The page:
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Straining the links between biofuel policies and food insecurity in developing countries. Wyatt Thompson and Ignacio Pérez Domínguez 17 th ICABR Conference, 19 th June 2013, Ravello (Italy). Introduction. Fuel versus food debate:

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straining the links between biofuel policies and food insecurity in developing countries

Straining the links between biofuel policies and food insecurity in developing countries

Wyatt Thompson and Ignacio Pérez Domínguez

17th ICABR Conference, 19th June 2013, Ravello (Italy)

introduction
Introduction
  • Fuel versus food debate:
    • concern about the agricultural commodities used for biofuel production causing food insecurity in developing countries
    • one-for-one as the extreme case
  • Need for a more nuanced view:
    • Biofuel expansion not only driven by policies but also by price increases of crude oil
    • Domestic and international markets have different links  price elasticities have a relevant effect
  • This paper tries to decompose the link between a biofuel policy in a developed country (US) and food use in a group of developing countries (Africa and Asia least developed)

OECD Trade and Agriculture Directorate

steps from a biofuel demand shock in a dvd country to food use in dvg s
Steps from a biofuel demand shock in a DVD country to food use in DVG’s

Reduction in corn imports (developing)

Increase in US corn use for ethanol

Increase in US biofuel mandate (scenario shock)

Reduction in corn use for food (developing)

Reduction in corn exports (US)

OECD Trade and Agriculture Directorate

methods and data aglink cosimo model
Methods and Data: Aglink-Cosimo Model
  • Partial equilibrium model: agriculture, fish/seafood and biofuels
  • Co-developed by the OECD (Aglink) and the FAO (Cosimo)
  • Net trade model for representative commodities, world coverage
  • Model release linked to the yearly OECD-FAO publication on medium-term projections for agricultural markets (2013-2022 last week in Beijing)
  • Data coming from experts (country questionnaires and FAO databases)
  • Detailed biofuel module for the major producers: US, EU, Brazil (see next presentation)

OECD Trade and Agriculture Directorate

baseline projections coarse grain per capita food use in 2022 kg person year
Baseline projections: coarse grain per capita food use (in 2022, kg/person/year)
  • High consumption of coarse grains by African and Latin-American countries
baseline projections veg oils per capita food use in 2022 kg person year
Baseline projections: veg. oils per capita food use (in 2022, kg/person/year)
  • High consumption of vegetable oils by Asian and Latin-American countries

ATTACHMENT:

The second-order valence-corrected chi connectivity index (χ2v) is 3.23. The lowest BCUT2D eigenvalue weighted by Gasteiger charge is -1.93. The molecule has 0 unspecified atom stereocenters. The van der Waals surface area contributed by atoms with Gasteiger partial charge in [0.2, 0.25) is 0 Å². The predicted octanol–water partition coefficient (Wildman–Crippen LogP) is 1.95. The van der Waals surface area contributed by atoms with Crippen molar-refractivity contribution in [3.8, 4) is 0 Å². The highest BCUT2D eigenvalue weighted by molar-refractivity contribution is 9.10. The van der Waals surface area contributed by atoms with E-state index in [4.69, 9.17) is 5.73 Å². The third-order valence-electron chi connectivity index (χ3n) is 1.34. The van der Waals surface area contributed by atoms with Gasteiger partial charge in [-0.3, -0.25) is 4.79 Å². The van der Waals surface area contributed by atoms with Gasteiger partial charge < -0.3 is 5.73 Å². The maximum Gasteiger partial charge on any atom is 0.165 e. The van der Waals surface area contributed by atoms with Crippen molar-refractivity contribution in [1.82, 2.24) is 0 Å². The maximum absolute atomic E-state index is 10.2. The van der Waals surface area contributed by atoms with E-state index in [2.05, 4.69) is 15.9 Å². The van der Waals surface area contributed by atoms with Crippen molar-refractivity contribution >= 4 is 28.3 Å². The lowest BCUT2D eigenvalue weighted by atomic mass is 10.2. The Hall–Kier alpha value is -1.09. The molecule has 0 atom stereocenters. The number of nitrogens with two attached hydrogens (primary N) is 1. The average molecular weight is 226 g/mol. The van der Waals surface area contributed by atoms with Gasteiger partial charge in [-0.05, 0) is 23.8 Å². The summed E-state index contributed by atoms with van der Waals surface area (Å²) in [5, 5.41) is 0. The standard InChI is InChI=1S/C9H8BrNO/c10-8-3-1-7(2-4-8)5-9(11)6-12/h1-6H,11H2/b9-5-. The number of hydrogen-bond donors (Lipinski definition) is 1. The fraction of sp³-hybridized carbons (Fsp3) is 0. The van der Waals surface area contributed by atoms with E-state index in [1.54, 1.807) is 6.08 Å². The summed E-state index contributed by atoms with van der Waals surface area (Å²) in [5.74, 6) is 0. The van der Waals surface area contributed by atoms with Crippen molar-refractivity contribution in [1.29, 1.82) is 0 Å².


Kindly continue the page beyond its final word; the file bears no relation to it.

scenario a higher fulfillment of the us renewable fuel standard rfs
Scenario: a higher fulfillment of the US Renewable Fuel Standard (RFS)
  • What does this mean?
    • Higher mandated biofuel blending in the US
    • Lower than mandated cellulosic production (waiver)  mandate waived but not as low as in the baseline, 5 billion additional liters
  • Implications
    • Greater demand for conventional biofuel feedstocks in the US: maize for ethanol and vegetable oils for biodiesel
    • More biofuel production
    • Higher feedstock prices and less exports from the US
    • Small effects on developing countries
how to identify the weakest link
How to identify the weakest link?
  • Objective: trace the impacts from biofuel mandate to food use in developing country by identifying the transmission of impacts at each key step
  • Method: push the shock further along in steps

1) RFS increase only (already seen)

2) #1 + shock on US demand for feedstocks for biofuel

3) #2 + shock on US exports of feedstocks

4) #3 + shock on developing country imports of feedstocks

5) #4 + shock on developing country food use of feedstocks

  • Intuition: go from estimated impact to automatic 1-for-1 substitution to see differences
slide12
Coarse grain and vegetable oils used for biofuel in the USchange from baseline, million metric tonnes
slide15
Coarse grain and vegetable oils imports in least developed countrieschange from baseline, million tonnes
slide16
Coarse grain and vegetable oils food demand in least developed countrieschange from baseline, million tonnes
impact ratios
Impact ratios

Ratio : developing country food use impact / divided by intitial shock in feedstock equivalent

Demonstrates: weakness of links after each stage

Cases :

Ratio = 0  no net effect

Ratio = -1  a one-for-one trade off

Ratio > 0  cross-commodity effects play a role

conclusions
Conclusions
  • The scenarios reveal how expectations of agricultural economists differ from the implicit assumption underlying popular beliefs  the impact of a relatively large shock on biofuel demand for coarse grains and vegetable oils by a major producer, such as the US, on food demand in least developed countries is found to be very small.
  • The impacts are mostly dampened through substitution in trade and domestic markets.
  • Negative calorie consumption effects in developing countries are present once the shock reaches the importing sector of biofuel feedstock commodities.
  • Further research needed to expand the exercise to other major biofuel producers and perform sensitivity analysis
discussion
Discussion

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